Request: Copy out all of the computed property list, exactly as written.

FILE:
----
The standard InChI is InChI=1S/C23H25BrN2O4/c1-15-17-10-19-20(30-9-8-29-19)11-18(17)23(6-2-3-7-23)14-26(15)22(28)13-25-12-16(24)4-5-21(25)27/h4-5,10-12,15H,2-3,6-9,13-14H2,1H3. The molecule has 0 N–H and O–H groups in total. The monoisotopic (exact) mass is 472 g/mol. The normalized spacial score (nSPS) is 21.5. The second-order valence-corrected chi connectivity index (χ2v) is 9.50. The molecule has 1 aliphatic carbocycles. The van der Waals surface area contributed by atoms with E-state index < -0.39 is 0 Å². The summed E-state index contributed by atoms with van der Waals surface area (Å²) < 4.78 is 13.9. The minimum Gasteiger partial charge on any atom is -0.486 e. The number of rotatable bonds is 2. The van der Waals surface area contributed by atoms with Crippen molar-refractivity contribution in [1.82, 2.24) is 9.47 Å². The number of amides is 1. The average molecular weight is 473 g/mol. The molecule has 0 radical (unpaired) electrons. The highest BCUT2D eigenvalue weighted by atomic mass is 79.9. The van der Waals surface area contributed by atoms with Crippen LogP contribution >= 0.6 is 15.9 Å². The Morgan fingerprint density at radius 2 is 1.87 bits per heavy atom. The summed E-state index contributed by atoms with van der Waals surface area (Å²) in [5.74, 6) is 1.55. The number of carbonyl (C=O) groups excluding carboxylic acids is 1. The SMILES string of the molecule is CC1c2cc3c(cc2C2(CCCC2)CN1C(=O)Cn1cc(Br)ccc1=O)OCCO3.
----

The standard InChI is InChI=1S/C23H25BrN2O4/c1-15-17-10-19-20(30-9-8-29-19)11-18(17)23(6-2-3-7-23)14-26(15)22(28)13-25-12-16(24)4-5-21(25)27/h4-5,10-12,15H,2-3,6-9,13-14H2,1H3. The molecule has 0 N–H and O–H groups in total. The monoisotopic (exact) mass is 472 g/mol. The normalized spacial score (nSPS) is 21.5. The second-order valence-corrected chi connectivity index (χ2v) is 9.50. The molecule has 1 aliphatic carbocycles. The van der Waals surface area contributed by atoms with E-state index < -0.39 is 0 Å². The summed E-state index contributed by atoms with van der Waals surface area (Å²) < 4.78 is 13.9. The minimum Gasteiger partial charge on any atom is -0.486 e. The number of rotatable bonds is 2. The van der Waals surface area contributed by atoms with Crippen molar-refractivity contribution in [1.82, 2.24) is 9.47 Å². The number of amides is 1. The average molecular weight is 473 g/mol. The molecule has 0 radical (unpaired) electrons. The highest BCUT2D eigenvalue weighted by atomic mass is 79.9. The van der Waals surface area contributed by atoms with Crippen LogP contribution >= 0.6 is 15.9 Å². The Morgan fingerprint density at radius 2 is 1.87 bits per heavy atom. The summed E-state index contributed by atoms with van der Waals surface area (Å²) in [5.74, 6) is 1.55. The number of carbonyl (C=O) groups excluding carboxylic acids is 1. The SMILES string of the molecule is CC1c2cc3c(cc2C2(CCCC2)CN1C(=O)Cn1cc(Br)ccc1=O)OCCO3.